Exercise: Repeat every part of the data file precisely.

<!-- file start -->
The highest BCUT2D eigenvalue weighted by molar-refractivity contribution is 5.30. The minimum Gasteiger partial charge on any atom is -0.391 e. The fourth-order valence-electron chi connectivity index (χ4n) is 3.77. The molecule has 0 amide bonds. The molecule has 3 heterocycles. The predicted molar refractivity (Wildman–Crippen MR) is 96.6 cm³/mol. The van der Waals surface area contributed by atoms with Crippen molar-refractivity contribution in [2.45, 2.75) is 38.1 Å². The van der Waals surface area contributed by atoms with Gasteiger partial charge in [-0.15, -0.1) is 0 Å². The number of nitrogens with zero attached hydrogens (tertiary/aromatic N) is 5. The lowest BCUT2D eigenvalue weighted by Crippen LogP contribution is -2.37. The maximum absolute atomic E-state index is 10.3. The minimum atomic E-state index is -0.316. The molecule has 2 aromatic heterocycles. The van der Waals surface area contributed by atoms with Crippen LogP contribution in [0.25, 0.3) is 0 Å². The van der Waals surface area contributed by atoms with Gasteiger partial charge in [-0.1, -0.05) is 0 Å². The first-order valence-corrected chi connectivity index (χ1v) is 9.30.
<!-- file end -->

The highest BCUT2D eigenvalue weighted by molar-refractivity contribution is 5.30. The minimum Gasteiger partial charge on any atom is -0.391 e. The fourth-order valence-electron chi connectivity index (χ4n) is 3.77. The molecule has 0 amide bonds. The molecule has 3 heterocycles. The predicted molar refractivity (Wildman–Crippen MR) is 96.6 cm³/mol. The van der Waals surface area contributed by atoms with Crippen molar-refractivity contribution in [2.45, 2.75) is 38.1 Å². The van der Waals surface area contributed by atoms with Gasteiger partial charge in [-0.15, -0.1) is 0 Å². The number of nitrogens with zero attached hydrogens (tertiary/aromatic N) is 5. The lowest BCUT2D eigenvalue weighted by Crippen LogP contribution is -2.37. The maximum absolute atomic E-state index is 10.3. The minimum atomic E-state index is -0.316. The molecule has 2 aromatic heterocycles. The van der Waals surface area contributed by atoms with Crippen LogP contribution in [0.25, 0.3) is 0 Å². The van der Waals surface area contributed by atoms with Gasteiger partial charge in [-0.1, -0.05) is 0 Å². The first-order valence-corrected chi connectivity index (χ1v) is 9.30.